In information technology, the term redundant can refer to various situations:
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- The term redundant can describe computer or network system components, such as fans, hard disk drives, servers, operating systems, switches and telecommunication links that are installed to back up primary resources in case they fail. A well-known example of a redundant system is the redundant array of independent disks (RAID).
- Redundant information is unneeded or duplicated information.
- Redundant bits are extra binary digits that are generated and moved with a data transfer to ensure that no bits were lost during the data transfer.
- Redundant data can protect a storage array against data loss in the event of a hard disk failure.
Redundancy in storage
When it comes to storage, redundancy can be a safeguard or take the form of unwanted overhead. Data volumes will often contain redundant storage blocks. A deduplication process may remove these redundant blocks to reduce storage consumption within the volume or to minimize the volume of data that must be backed up.
Many organizations may intentionally create redundant copies of data to minimize the chance of data loss. This redundancy may exist as mirrored virtual machines (VMs) or storage volumes, or as an offsite, synchronized data copy.
Data redundancy vs. backup
Data redundancy and backups are both intended to prevent data loss, but the two technologies are quite different. Data redundancy often takes the form of a synchronized copy of the organization’s data. For example, an organization might create a redundant VM or storage volume.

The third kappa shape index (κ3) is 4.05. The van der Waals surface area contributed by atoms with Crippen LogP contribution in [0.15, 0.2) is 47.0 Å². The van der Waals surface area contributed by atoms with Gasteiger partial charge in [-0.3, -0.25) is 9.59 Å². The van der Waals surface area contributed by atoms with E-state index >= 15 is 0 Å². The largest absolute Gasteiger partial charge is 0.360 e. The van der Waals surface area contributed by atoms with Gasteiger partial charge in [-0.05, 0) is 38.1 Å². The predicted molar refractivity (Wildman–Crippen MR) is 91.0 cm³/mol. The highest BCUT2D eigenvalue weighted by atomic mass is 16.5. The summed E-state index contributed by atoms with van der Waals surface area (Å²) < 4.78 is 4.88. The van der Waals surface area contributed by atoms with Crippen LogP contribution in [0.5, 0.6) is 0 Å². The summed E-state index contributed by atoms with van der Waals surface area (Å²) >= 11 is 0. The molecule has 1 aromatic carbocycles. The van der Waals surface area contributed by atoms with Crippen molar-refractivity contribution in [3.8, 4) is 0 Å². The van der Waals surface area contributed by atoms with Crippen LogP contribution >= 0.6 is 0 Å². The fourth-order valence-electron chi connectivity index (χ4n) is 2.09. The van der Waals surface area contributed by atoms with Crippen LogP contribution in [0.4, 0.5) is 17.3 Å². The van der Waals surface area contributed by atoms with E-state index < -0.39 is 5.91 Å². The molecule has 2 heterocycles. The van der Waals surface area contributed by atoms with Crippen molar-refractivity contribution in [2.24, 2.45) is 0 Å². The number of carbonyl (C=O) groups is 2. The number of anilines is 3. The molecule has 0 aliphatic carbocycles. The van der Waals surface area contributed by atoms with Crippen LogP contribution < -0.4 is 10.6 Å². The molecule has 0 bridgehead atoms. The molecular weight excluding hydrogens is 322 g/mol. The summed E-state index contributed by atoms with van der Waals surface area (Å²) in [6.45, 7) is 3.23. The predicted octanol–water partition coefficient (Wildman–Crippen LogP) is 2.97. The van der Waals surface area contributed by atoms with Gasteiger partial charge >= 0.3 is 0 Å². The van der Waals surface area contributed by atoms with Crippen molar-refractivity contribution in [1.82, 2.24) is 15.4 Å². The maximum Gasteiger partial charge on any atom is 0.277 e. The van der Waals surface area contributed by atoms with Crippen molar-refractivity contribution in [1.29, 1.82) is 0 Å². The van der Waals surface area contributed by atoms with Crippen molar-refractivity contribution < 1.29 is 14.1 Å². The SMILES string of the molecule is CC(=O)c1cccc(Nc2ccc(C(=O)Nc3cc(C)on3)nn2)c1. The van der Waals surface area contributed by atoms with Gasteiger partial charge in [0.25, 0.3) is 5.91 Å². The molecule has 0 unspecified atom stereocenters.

Data redundancy can help to prevent service outages. For example, if a VM were to fail, a replica VM could quickly be brought online to minimize the service disruption. Backups, on the other hand, are copies of data and other resources.
In recent years there has been a lot of overlap between redundancy and backups. However, backups are usually best suited for point-in-time recovery capabilities. If a system needs to revert to a previous state, backups are used. Some data redundancy products also offer point-in-time recovery capabilities, but generally have fewer recovery point options. Backups are also a good choice for granular recovery (recovering a single file, email message and so on). In contrast, redundant systems are better suited to situations in which the organization needs to keep critical systems online and cannot tolerate a long recovery period.
Redundancy in RAID
One of the most common forms of data redundancy is RAID. RAID arrays are designed to provide better performance and/or reliability than what is possible using a single disk.
RAID can refer to a number of different storage architectures, which are known as RAID levels. Not all RAID levels provide data redundancy, but most do. RAID 1, for instance, mirrors disks so an exact copy of the disk can be used if the primary copy fails.
RAID 5 provides redundancy through the use of parity. Data is striped across all the disks in the array in a way that spans less data across multiple disks. Each disk also contains parity information that can keep the array working in the event of a disk failure. When a failed disk is replaced, the parity information is used to reconstruct the contents of the failed disk onto the new disk.
There are many other RAID levels that protect data through redundancy. Parity and mirroring are simply two of the most common examples.
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Margaret Rouse asks:
Is it possible to use multiple forms of redundancy?
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